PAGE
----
A general warning — in discussing “Boys Don’t Cry”, this article will have to discuss violent transphobia, rape, murder, and a lot of generally fucking awful things in regards to both the Brandon Teena case and the film’s depiction of events. Take care of yourself and don’t read any further if any of these will upset you.
Back in March of this year, I watched 31 movies that in some way dealt with transmasc individuals. I can count on one hand how many films on that list were of decent quality, and they were far outweighed by the garbage I had to get through. Though many of the films on that list I had straight up never heard of before, a small handful were familiar to me, albeit in infamy.
“Boys Don’t Cry” is among one of the most well known movies about transgender people. Released to a wide audience in October of 1999, the film would go on to gross over 10x its budget, as well as winning Oscars, Golden Globes, and over 30 other accolades. For most people, it is perhaps their first or only exposure to transgender men. And as media concerning trans men has yet to see any significant uptick in quantity, it remains one of the largest pillars of representation for people like me.
And as something that represents a true story as well as an entire community, it kind of fucking sucks at doing either.
(For those unfamiliar, the film is based on a true story — that of the murder of a real life trans man, Brandon Teena. In 1993, he was raped and later killed by two men, John Lotter and Tom Nissen, who had learned about him being transgender. The film specifically depicts the last few weeks of Brandon’s life, his relationship with his girlfriend and the men who would ultimately murder him.)
So on the list of “things absolutely certain to make Logan upset”, the untimely death of trans people are pretty high up there. I have vivid memories of being in high school and needing to cite the death of Leelah Alcorn in my senior year’s essays, and sitting in the computer lab trying really hard not to start crying my eyes out in front of everybody. Brandon Teena was a transgender man and was murdered for it, and that will never not pull an emotional response from me.
For that reason, its hard to talk about “Boys Don’t Cry” at all, let along examine it in the vacuum of time that was the 90’s, a time in which I wasn’t even alive. But for the sake of fairness, I need to rip the film apart in the context of present day as well as the time period that created it. As the film nears its 20th anniversary- just one year shy of the oldest Brandon will ever be- I decided it was now or never, if I was ever going to sit down and pick the “Boys Don’t Cry” phenomena apart.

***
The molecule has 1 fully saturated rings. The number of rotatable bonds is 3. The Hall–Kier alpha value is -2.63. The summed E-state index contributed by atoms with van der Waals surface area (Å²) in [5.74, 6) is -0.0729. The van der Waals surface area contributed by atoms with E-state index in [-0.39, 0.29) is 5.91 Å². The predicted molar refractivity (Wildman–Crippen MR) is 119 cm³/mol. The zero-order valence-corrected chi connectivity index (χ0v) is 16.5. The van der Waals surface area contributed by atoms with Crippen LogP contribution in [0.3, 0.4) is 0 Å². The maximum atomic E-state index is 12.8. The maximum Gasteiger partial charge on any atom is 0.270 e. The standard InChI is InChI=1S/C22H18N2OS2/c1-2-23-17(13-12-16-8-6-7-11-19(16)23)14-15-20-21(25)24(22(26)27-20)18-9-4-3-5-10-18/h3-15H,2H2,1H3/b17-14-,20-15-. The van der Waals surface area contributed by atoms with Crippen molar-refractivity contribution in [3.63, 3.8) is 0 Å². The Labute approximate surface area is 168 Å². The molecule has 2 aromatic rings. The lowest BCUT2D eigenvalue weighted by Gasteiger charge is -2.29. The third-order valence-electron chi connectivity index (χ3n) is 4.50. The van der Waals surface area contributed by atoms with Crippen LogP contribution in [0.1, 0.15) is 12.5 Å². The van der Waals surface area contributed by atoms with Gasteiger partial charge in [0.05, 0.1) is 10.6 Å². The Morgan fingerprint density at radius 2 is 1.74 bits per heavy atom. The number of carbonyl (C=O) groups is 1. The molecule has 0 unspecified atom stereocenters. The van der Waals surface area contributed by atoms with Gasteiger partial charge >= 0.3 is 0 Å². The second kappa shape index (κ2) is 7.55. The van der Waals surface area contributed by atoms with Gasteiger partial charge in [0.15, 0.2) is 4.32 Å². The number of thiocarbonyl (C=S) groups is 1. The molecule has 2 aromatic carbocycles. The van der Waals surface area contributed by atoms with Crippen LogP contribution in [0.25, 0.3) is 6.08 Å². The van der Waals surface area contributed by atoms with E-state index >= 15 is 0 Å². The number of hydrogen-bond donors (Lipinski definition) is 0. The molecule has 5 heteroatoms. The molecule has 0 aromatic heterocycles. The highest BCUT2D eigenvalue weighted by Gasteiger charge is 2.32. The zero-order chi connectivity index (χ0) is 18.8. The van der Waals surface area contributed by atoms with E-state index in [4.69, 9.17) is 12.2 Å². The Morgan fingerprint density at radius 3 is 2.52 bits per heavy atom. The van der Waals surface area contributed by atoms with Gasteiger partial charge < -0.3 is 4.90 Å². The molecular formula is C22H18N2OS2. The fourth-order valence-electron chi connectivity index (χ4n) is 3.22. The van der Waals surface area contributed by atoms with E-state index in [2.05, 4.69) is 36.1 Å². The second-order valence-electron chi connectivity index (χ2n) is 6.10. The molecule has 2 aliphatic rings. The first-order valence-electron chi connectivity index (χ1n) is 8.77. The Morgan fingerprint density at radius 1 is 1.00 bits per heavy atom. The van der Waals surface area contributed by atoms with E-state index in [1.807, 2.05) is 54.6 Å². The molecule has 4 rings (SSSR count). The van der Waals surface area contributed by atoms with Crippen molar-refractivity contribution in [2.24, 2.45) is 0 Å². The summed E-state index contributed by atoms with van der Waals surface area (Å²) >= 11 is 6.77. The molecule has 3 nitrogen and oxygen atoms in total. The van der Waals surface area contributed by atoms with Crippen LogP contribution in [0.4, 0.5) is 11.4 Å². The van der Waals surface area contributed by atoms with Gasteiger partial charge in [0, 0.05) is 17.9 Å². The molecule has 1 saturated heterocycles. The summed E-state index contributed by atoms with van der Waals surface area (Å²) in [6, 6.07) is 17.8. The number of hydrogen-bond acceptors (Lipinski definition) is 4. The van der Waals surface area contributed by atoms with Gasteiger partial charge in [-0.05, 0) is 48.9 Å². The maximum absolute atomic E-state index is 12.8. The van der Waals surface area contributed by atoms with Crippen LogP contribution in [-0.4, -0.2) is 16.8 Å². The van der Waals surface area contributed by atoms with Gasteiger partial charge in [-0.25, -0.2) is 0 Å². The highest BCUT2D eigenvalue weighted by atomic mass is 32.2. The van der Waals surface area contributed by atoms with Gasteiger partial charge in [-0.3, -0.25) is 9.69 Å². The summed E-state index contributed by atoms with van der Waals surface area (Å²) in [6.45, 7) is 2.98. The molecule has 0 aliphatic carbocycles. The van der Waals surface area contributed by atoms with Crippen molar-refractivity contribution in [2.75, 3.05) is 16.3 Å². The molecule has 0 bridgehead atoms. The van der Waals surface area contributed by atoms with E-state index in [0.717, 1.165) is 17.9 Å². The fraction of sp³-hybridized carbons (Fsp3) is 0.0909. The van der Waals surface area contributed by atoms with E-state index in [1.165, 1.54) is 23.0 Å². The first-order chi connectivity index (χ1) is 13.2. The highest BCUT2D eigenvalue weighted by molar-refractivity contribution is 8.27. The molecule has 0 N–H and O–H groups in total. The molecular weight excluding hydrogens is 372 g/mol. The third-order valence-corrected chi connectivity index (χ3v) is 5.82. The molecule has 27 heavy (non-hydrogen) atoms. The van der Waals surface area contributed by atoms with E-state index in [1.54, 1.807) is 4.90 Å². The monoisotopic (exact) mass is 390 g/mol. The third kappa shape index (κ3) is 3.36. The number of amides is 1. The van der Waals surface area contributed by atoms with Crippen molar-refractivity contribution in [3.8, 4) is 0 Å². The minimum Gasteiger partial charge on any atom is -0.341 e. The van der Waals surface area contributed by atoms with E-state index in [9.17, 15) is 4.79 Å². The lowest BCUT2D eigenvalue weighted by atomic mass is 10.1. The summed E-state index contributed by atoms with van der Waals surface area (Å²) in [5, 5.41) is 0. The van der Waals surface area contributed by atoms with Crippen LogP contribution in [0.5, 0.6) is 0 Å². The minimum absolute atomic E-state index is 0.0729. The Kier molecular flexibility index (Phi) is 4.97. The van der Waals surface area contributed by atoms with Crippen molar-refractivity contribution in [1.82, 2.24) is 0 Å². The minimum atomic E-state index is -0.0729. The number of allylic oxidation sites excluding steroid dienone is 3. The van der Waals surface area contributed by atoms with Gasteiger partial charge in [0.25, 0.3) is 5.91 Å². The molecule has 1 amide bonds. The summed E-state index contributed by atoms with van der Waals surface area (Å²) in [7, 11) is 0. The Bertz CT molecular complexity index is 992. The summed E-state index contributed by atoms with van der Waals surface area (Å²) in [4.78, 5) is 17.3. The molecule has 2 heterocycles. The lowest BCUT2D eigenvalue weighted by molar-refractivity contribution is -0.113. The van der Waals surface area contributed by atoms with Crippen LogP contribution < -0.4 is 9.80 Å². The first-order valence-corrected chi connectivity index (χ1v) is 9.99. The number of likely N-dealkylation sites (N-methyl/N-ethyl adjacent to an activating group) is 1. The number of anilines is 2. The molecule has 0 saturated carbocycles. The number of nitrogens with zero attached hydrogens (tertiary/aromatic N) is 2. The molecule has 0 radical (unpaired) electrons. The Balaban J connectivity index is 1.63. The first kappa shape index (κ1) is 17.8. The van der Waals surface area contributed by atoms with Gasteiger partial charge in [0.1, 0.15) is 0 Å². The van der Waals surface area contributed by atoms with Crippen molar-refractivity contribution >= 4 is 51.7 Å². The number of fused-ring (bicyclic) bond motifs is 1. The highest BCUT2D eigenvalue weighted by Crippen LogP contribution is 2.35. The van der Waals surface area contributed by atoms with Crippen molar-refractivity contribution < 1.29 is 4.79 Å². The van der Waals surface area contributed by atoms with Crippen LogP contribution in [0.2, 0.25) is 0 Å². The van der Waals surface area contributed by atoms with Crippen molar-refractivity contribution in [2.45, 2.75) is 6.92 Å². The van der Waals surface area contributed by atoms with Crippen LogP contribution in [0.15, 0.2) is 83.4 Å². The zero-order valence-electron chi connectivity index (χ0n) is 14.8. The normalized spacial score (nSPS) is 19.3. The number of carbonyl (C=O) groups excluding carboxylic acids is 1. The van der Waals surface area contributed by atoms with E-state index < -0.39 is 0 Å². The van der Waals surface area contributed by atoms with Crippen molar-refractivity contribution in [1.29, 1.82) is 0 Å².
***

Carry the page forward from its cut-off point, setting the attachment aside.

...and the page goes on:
I suppose the best place to start is the beginning — conception.
A Great Love Story
According to everything I’ve read, director Kimberly Peirce first became interested in the story of Brandon after reading an article about it in April 1994, published mere months after the horrific murder (which took place in December of ‘93). Specifically, she read an article where the journalist behind it, Donna Minkowitz, has since come out and apologized for that article as “the most insensitive and inaccurate piece of journalism I have ever written”.
(It’s important to note that almost every article or thinkpiece about both Brandon Teena and “Boys Don’t Cry” from the time refers to Brandon as a woman. In discussing and citing these pieces, I’ll be editing them with the correct pronouns, but keep in mind if you check any out for yourselves that the original publications are littered with misgendering, victim blaming, and transphobia in more ways than you could count.)
So, Kimberly Peirce gets inspired by an article that the journalist behind it now deeply regrets for what it implied and said about Brandon. Because of this or simply on her own, Kimberly’s sense of Brandon never once seemed to extend to actually seeing him as a man. She describes him as having this “desire” to “turn himself into a boy”, says that she was completely overwhelmed by “the leap of imagination that this person took”. And so, from the very beginning, Kimberly only ever saw Brandon as a delusional woman, someone she could project this bizarre love story onto.
As the project grew, it was initially meant to be based on a book, All She Wanted, by Aphrodite Jones, and follow the last weeks of Brandon’s life as well as incorporate some of his family background. However, Peirce eventually modified the script to better focus on what she called “a great love story”. This is significant in that no other source at the time gave particular focus to the relationship between Brandon and his at-the-time girlfriend, Lana Tisdel. They had only been dating for around two months at the time of the crimes, and according to Tisdel, she ended the relationship upon learning about his status as transgender. Whether true or not, it was something undeniably brief and cut short.